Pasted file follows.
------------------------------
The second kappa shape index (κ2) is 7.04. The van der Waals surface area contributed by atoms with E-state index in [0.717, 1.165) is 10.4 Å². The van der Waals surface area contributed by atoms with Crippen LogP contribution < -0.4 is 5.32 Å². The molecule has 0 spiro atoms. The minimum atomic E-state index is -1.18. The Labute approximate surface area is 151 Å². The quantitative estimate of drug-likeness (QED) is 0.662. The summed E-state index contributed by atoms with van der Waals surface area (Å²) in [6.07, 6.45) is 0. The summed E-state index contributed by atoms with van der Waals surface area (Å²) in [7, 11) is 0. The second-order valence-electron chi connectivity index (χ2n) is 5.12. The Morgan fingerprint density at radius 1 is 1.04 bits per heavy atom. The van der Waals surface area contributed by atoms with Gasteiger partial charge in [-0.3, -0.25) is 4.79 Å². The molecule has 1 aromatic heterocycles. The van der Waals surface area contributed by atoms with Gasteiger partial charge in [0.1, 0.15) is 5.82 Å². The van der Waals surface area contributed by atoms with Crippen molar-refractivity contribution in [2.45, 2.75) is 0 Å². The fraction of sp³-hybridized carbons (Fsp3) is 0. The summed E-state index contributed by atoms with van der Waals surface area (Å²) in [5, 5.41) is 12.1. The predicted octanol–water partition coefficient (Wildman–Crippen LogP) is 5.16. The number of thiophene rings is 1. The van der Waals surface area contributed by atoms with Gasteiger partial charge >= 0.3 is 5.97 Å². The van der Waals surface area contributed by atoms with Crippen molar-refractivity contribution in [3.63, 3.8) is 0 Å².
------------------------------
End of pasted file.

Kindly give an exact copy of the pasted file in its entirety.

The second kappa shape index (κ2) is 7.04. The van der Waals surface area contributed by atoms with E-state index in [0.717, 1.165) is 10.4 Å². The van der Waals surface area contributed by atoms with Crippen LogP contribution < -0.4 is 5.32 Å². The molecule has 0 spiro atoms. The minimum atomic E-state index is -1.18. The Labute approximate surface area is 151 Å². The quantitative estimate of drug-likeness (QED) is 0.662. The summed E-state index contributed by atoms with van der Waals surface area (Å²) in [6.07, 6.45) is 0. The summed E-state index contributed by atoms with van der Waals surface area (Å²) in [7, 11) is 0. The second-order valence-electron chi connectivity index (χ2n) is 5.12. The Morgan fingerprint density at radius 1 is 1.04 bits per heavy atom. The van der Waals surface area contributed by atoms with Gasteiger partial charge in [-0.3, -0.25) is 4.79 Å². The molecule has 1 aromatic heterocycles. The van der Waals surface area contributed by atoms with Gasteiger partial charge in [0.1, 0.15) is 5.82 Å². The van der Waals surface area contributed by atoms with Crippen molar-refractivity contribution in [2.45, 2.75) is 0 Å². The fraction of sp³-hybridized carbons (Fsp3) is 0. The summed E-state index contributed by atoms with van der Waals surface area (Å²) in [5, 5.41) is 12.1. The predicted octanol–water partition coefficient (Wildman–Crippen LogP) is 5.16. The number of thiophene rings is 1. The van der Waals surface area contributed by atoms with Gasteiger partial charge >= 0.3 is 5.97 Å². The van der Waals surface area contributed by atoms with Crippen molar-refractivity contribution in [3.63, 3.8) is 0 Å².